SASKATOON -- Larry Waldinger said he could not believe the large bill he got from the Canada Revenue Agency (CRA).

"When you get a bill for half a million dollars, and you’re a humble bus driver, that's a bit of a shock," Waldinger said.

He said he moved from Saskatchewan to California in 2015. In 2017, after a mistake was discovered on a tax return relating to a property he owned in Saskatoon, the CRA began auditing his taxes from 2015 and the year prior.

In an effort to correct the mistake, he said the CRA asked for more documents. According to Waldinger, at one point the CRA sent him a letter that was incorrectly addressed and he never got it.

"We could have saved a lot of time if they had just sent me an email. Then it probably would have gotten to me and I could have responded more quickly," Waldinger said.

Because of that, communication broke down, and then the big bill came. Waldinger’s account of what ensued was a cumbersome communication process, involving unanswered phone messages, lost contact information, and limited digital communication hindered by things like file size limits.

"I would suggest they modernize. Better communication, better technology," Waldinger said.

The CRA would not comment on this specific case, but in an email to CTV said... "For security reasons the CRA does not use email for taxpayer correspondences, however taxpayers who chose to go paperless can receive electronic correspondence from the CRA via the ‘Secure My Account Portal.’"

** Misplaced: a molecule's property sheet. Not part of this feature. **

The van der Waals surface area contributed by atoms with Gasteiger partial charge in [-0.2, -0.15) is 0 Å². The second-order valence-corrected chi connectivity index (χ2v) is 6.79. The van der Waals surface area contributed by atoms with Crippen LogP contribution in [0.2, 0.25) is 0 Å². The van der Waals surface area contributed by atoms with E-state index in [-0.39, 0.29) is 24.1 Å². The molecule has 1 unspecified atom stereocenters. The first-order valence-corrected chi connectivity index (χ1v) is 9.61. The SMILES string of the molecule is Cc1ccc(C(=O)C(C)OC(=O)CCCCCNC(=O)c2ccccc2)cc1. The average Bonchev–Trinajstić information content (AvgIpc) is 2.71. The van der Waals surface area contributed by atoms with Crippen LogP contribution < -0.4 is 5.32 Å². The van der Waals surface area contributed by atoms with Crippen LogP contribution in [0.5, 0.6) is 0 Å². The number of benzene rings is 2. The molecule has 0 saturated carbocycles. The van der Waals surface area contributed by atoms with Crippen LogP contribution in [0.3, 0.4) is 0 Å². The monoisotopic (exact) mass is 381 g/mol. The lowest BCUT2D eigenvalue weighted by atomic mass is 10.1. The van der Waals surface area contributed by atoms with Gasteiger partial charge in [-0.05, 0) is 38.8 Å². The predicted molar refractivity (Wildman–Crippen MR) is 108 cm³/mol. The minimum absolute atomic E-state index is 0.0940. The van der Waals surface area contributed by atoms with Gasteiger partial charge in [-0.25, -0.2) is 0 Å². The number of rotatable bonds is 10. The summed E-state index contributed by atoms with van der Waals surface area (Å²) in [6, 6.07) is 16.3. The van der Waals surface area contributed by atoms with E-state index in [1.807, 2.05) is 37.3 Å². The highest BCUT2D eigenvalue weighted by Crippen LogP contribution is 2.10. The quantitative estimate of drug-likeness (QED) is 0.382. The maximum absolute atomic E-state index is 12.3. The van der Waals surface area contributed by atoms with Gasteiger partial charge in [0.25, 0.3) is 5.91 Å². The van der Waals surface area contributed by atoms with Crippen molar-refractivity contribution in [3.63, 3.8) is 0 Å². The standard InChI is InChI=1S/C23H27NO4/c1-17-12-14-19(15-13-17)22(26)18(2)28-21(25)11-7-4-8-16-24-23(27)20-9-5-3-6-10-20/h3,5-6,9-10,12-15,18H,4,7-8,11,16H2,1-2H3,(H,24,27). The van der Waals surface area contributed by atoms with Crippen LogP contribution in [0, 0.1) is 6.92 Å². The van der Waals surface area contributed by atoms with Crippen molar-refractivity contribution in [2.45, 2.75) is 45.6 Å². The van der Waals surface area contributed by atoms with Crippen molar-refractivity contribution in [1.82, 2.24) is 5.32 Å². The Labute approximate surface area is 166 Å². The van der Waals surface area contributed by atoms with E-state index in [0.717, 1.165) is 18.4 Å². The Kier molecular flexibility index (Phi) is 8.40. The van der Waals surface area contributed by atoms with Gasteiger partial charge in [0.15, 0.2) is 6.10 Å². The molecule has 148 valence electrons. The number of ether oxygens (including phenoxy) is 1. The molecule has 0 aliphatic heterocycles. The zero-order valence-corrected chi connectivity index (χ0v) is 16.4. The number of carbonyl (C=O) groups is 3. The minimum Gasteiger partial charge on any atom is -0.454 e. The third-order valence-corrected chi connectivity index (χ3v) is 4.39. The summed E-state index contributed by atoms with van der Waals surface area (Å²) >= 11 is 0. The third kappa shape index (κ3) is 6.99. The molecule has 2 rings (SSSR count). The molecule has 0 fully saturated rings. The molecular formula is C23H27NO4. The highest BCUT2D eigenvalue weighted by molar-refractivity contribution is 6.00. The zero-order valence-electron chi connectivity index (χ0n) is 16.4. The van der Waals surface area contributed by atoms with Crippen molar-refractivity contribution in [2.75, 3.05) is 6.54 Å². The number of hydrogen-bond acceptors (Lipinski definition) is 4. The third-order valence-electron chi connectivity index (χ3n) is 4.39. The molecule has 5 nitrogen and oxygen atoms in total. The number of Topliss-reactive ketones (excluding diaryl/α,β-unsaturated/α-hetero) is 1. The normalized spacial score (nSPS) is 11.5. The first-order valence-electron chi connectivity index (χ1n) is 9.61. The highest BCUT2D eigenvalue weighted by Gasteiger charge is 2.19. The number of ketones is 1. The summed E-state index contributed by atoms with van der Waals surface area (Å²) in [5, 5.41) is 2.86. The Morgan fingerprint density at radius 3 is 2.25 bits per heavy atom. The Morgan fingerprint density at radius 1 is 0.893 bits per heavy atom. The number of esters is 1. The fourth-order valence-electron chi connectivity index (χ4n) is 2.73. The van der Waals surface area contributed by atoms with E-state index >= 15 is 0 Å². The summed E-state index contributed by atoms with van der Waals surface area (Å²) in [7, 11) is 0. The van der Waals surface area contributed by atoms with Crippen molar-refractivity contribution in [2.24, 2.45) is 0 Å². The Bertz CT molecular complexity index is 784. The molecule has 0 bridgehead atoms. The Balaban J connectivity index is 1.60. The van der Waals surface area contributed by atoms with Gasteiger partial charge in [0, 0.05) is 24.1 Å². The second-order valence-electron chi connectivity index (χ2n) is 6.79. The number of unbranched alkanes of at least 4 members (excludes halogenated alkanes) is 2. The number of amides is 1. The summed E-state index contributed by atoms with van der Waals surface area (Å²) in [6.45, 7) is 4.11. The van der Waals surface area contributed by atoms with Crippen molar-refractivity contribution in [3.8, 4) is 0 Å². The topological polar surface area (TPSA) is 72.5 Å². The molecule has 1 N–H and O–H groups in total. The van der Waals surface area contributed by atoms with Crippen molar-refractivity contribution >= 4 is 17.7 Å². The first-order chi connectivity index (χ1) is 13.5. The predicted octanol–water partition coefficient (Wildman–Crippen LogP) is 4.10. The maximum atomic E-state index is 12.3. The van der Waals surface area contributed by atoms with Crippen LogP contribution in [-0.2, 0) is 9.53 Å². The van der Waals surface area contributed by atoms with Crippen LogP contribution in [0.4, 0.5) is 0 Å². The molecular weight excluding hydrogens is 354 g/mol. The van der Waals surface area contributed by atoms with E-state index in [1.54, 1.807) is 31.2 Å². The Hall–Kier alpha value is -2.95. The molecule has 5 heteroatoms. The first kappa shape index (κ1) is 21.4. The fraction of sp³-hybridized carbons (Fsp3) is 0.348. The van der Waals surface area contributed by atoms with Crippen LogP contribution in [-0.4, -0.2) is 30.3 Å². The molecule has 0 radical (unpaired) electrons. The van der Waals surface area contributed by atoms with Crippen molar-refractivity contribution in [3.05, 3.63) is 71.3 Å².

The CRA added, they are committed to improving communication, and this month is raising file size limits for uploading documents securely online.

Todd Mackay, Prairie Director for the Canadian Taxpayers Federation, said the CRA needs to ensure security, but also find a way to modernize communication

"Certainly some information is very sensitive and we have to have protections on it. But my bank can do it. So why in the world can't the government? They've got to speed it up, especially when its a complicated situation and the taxpayer is trying to make it right,” Mackay said.

Mackay also said simplifying the tax code could help reduce mistakes.

Meanwhile, after four years, Waldinger is still working through the issue.

"I am still going through it. And I do hope to have it resolved sometime soon. It's been a long, slow painful process."